Another movie classic based on a beloved book is The Wizard Of Oz. Dorothy (Judy Garland) is a young lady living with her aunt and uncle in Kansas. She wonder if there is life beyond the farm she calls home. Then a tornado drops Dorothy in a mysterious land called Oz. With the help of the Scarecrow (Ray Bolger), the Cowardly Lion (Bert Lahr) and the Tin Man (Jack Haley), Dorothy seeks the Wizard (Frank Morgan) to help her get home.
Ask any movie fan and they will tell you that these movies are still as beloved as they were during their initial run in theaters. While Scarlett is infuriating and there are certain terms that are considered not politically correct, there something about this movie that still bring audiences in. The Wizard Of Oz is considered to be a classic not just because of the cast, but because of the themes of life, growing up, having courage and confidence.
I recommend both.
In the 1980’s, the world was changing. Women were entering the workforce and men were taking over the domestic roles that traditionally had been assigned to women.
Who’s The Boss? (1984-1992) reflected this change in the world.
Tony Micelli (Tony Danza) is a single father whose previous professional title was that of a baseball player. Needing an income and home for his daughter Samantha (Alyssa Milano), Tony moves from Brooklyn to the suburbs of Connecticut, accepting the position of housekeeper/nanny for business executive Angela Bower (Judith Light). Angela is also a single parent to her son Jonathan (Danny Pintauro). Frequently dropping by is Angela’s feisty, smart mouthed and redheaded mother, Mona (Katherine Helmond) and the audience sees the changing world reflected on their television screen.
In terms of the writing and the era that the show aired, Who’s The Boss was the perfect combination of a traditional sitcom meeting what was then the modern era. Tony and Angela’s switches roles reflected not only the 1980’s, but the changing landscape of America.
I recommend it.
Cartoons are often thought of as only children’s television.
What seems as mere children’s entertainment can be so much more. It can be one of many building blocks toward the child’s future.
In the early 1990’s Nickelodeon introduced audiences to several new cartoons, two of which I will highlighting with this post.
Airing from between 1991 and 1994, Doug, is the story of 11-year-old Doug Funny, a young man who moves from Bluffington to Bloatsburg. Becoming best friends with Skeeter Valentine and falling in love (as much as an 11-year-old boy can) with Patti Mayonnaise, Doug goes through the same trials and tribulations that anyone at that age goes through.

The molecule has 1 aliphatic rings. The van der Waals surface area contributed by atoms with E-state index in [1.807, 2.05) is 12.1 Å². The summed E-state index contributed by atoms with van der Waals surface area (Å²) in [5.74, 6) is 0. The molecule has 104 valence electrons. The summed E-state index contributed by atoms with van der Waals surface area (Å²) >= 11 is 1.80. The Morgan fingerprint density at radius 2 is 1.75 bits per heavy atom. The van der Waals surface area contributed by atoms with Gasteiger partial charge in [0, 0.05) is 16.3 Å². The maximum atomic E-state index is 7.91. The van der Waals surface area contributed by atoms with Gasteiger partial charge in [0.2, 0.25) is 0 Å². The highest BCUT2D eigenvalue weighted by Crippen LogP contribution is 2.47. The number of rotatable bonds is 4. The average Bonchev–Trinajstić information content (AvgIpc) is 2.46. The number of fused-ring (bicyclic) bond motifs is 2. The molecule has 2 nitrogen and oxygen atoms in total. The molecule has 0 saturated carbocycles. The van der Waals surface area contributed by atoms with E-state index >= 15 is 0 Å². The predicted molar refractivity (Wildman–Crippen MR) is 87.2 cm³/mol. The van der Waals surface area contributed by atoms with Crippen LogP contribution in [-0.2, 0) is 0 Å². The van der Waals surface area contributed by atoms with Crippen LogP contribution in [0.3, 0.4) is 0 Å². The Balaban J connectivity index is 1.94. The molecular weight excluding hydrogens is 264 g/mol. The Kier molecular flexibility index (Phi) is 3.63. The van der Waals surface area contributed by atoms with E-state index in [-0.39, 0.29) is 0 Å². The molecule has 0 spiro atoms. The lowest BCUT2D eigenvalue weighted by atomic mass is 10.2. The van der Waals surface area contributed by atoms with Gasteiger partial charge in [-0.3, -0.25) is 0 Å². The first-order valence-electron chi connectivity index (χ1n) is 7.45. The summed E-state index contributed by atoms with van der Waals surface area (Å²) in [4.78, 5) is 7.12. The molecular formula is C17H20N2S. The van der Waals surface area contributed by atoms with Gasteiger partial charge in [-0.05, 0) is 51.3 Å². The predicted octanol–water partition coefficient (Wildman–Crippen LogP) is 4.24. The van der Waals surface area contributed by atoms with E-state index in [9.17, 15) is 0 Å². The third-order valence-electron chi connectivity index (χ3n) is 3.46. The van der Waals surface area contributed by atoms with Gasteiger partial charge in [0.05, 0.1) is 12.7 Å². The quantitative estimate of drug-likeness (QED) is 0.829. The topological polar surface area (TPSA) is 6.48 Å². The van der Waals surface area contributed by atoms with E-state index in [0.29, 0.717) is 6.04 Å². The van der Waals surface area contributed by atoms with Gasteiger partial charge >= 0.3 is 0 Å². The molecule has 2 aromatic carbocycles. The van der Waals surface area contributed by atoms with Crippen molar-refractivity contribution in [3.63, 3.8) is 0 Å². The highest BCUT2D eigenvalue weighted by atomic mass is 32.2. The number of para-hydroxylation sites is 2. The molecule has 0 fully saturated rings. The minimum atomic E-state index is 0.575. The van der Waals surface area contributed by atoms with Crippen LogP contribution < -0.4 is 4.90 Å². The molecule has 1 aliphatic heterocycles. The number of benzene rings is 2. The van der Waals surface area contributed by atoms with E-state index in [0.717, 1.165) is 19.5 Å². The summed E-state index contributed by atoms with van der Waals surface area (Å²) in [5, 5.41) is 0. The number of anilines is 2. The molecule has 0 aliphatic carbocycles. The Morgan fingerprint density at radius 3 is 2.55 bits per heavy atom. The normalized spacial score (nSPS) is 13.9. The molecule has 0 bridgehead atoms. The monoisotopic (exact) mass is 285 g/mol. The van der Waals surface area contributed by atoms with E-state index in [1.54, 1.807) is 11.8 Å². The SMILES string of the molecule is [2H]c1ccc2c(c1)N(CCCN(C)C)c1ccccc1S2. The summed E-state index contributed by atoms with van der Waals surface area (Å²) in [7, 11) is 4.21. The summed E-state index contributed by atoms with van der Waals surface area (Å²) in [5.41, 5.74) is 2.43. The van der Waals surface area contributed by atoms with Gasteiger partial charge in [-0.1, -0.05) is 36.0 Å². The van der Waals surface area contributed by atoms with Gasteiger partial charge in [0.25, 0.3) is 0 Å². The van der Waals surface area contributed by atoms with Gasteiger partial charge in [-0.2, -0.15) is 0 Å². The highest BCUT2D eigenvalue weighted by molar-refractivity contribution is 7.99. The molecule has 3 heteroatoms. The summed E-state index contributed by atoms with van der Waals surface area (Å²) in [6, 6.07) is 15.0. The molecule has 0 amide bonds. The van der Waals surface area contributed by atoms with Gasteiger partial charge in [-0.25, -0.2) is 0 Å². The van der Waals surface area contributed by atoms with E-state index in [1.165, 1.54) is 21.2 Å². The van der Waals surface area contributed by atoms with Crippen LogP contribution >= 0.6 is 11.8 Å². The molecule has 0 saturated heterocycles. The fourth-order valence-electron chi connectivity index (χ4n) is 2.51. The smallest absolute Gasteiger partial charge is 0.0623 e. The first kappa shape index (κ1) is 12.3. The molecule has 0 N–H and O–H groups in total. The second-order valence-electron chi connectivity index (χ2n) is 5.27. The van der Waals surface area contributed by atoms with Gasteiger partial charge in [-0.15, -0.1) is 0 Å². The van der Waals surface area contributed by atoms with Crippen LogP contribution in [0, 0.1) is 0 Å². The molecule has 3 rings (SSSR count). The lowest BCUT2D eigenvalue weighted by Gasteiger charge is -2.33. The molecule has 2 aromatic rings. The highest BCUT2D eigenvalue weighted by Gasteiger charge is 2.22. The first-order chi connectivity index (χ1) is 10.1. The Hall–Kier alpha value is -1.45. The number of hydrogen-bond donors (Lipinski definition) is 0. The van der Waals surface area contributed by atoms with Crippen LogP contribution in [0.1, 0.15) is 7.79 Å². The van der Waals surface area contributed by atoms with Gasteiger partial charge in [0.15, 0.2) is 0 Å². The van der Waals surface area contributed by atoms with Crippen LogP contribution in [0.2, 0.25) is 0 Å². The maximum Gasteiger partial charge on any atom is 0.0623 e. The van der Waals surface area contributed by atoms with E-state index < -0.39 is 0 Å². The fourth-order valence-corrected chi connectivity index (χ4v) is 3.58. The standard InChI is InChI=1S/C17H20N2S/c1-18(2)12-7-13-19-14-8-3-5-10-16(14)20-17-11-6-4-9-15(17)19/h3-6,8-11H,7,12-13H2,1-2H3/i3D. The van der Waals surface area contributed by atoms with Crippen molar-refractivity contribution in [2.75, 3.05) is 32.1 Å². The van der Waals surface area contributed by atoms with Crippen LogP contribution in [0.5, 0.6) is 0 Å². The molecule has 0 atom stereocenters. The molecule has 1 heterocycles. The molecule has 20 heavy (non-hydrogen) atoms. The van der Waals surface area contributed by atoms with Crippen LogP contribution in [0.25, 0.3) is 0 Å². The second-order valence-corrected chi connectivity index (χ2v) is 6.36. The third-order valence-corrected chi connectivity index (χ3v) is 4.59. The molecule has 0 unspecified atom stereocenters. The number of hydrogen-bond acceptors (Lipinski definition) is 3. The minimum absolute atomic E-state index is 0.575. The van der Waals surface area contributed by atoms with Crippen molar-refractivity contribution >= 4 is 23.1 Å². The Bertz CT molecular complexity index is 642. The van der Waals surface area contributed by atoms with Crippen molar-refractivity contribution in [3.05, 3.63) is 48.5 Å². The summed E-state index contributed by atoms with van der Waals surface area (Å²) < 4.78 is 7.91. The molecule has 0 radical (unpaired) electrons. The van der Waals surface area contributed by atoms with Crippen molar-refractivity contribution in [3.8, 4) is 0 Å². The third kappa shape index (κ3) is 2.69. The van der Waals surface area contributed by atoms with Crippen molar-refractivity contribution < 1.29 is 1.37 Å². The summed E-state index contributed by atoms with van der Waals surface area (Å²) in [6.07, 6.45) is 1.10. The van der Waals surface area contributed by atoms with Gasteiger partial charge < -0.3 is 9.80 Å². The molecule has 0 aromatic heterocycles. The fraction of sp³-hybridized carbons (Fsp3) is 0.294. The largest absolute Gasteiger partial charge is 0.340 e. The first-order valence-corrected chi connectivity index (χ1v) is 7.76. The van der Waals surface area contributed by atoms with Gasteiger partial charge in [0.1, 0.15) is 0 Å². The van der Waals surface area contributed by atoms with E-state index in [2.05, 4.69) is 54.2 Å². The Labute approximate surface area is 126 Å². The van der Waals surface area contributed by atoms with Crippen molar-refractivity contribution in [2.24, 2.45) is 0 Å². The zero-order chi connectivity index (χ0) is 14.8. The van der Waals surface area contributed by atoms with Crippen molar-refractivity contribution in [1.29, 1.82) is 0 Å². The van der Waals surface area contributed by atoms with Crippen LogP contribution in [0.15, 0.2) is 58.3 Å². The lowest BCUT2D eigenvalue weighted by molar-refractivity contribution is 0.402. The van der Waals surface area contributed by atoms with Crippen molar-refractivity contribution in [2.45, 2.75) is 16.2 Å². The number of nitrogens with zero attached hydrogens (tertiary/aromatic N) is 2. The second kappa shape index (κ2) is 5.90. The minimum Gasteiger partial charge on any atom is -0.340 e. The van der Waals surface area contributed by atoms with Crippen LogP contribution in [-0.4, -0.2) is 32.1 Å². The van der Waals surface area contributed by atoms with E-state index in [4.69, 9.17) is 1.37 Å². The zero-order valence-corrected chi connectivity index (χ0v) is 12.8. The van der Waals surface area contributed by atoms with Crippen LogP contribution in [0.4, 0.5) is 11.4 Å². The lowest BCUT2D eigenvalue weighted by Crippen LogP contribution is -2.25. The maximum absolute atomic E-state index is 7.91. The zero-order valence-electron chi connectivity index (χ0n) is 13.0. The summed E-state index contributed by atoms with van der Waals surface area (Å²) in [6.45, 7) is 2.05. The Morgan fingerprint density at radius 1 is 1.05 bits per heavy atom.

A year earlier, the characters in Rugrats were introduced to audiences. Premiering in 1990 and airing its last episode in 2006, Rugrats was told from the point of view of four babies. Tommy Pickles, Chuckie Finster, Phil and Lil Devine go on adventures as only a baby can. Add in Tommy’s sometimes bullying older toddler cousin Angelica and you have a hit children’s television series that had an impact on an entire generation.
When you’re a kid, watching television, you have no idea the impact that these shows can have. But looking back, the now much older audience may realize that even with the all of the years that have passed, these shows and the characters within the shows have stayed with them.
I recommend them.
Several months ago, I wrote about a friend of a friend who killed herself. Earlier today, I heard that her sister also committed suicide.
I can only imagine what their family is going through.
Living with depression is like living with a perpetual dark cloud. No matter how joyous an occasion maybe, no matter how proud you maybe after reaching a goal that you have worked hard for, depression will always find a way to rain on your joy.
Depression is not a one size fits all disease. Everyone who suffers deals with it differently. Some can function reasonably and go about their daily lives. Others become hermits and become encompassed in their fear.
While I cannot speak for either woman, I know what it is like. I understand what it is to wake up in an emotional fog and think about the only way to finally end the pain.
Sometimes it is the only choice.